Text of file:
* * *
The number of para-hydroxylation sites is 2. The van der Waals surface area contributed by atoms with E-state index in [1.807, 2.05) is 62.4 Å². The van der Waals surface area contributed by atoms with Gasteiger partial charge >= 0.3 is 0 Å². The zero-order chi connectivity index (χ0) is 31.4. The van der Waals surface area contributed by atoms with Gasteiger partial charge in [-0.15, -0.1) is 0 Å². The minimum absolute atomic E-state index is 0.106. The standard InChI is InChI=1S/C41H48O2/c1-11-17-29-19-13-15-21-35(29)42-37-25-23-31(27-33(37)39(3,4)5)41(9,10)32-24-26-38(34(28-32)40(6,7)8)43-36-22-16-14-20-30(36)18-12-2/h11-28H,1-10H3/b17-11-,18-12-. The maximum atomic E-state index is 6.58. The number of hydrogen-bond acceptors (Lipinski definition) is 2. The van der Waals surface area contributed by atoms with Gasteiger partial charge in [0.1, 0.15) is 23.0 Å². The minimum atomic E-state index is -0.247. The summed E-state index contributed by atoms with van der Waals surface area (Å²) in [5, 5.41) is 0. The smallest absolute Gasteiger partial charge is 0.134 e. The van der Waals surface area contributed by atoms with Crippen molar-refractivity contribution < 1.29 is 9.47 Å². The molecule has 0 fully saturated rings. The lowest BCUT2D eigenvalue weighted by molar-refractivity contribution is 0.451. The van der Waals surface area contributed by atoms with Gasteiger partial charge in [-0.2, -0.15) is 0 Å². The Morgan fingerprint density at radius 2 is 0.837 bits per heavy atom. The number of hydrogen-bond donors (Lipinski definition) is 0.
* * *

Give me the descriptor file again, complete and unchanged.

The number of para-hydroxylation sites is 2. The van der Waals surface area contributed by atoms with E-state index in [1.807, 2.05) is 62.4 Å². The van der Waals surface area contributed by atoms with Gasteiger partial charge >= 0.3 is 0 Å². The zero-order chi connectivity index (χ0) is 31.4. The van der Waals surface area contributed by atoms with Gasteiger partial charge in [-0.15, -0.1) is 0 Å². The minimum absolute atomic E-state index is 0.106. The standard InChI is InChI=1S/C41H48O2/c1-11-17-29-19-13-15-21-35(29)42-37-25-23-31(27-33(37)39(3,4)5)41(9,10)32-24-26-38(34(28-32)40(6,7)8)43-36-22-16-14-20-30(36)18-12-2/h11-28H,1-10H3/b17-11-,18-12-. The maximum atomic E-state index is 6.58. The number of hydrogen-bond acceptors (Lipinski definition) is 2. The van der Waals surface area contributed by atoms with Gasteiger partial charge in [0.1, 0.15) is 23.0 Å². The minimum atomic E-state index is -0.247. The summed E-state index contributed by atoms with van der Waals surface area (Å²) in [5, 5.41) is 0. The smallest absolute Gasteiger partial charge is 0.134 e. The van der Waals surface area contributed by atoms with Crippen molar-refractivity contribution < 1.29 is 9.47 Å². The molecule has 0 fully saturated rings. The lowest BCUT2D eigenvalue weighted by molar-refractivity contribution is 0.451. The van der Waals surface area contributed by atoms with Gasteiger partial charge in [-0.2, -0.15) is 0 Å². The Morgan fingerprint density at radius 2 is 0.837 bits per heavy atom. The number of hydrogen-bond donors (Lipinski definition) is 0.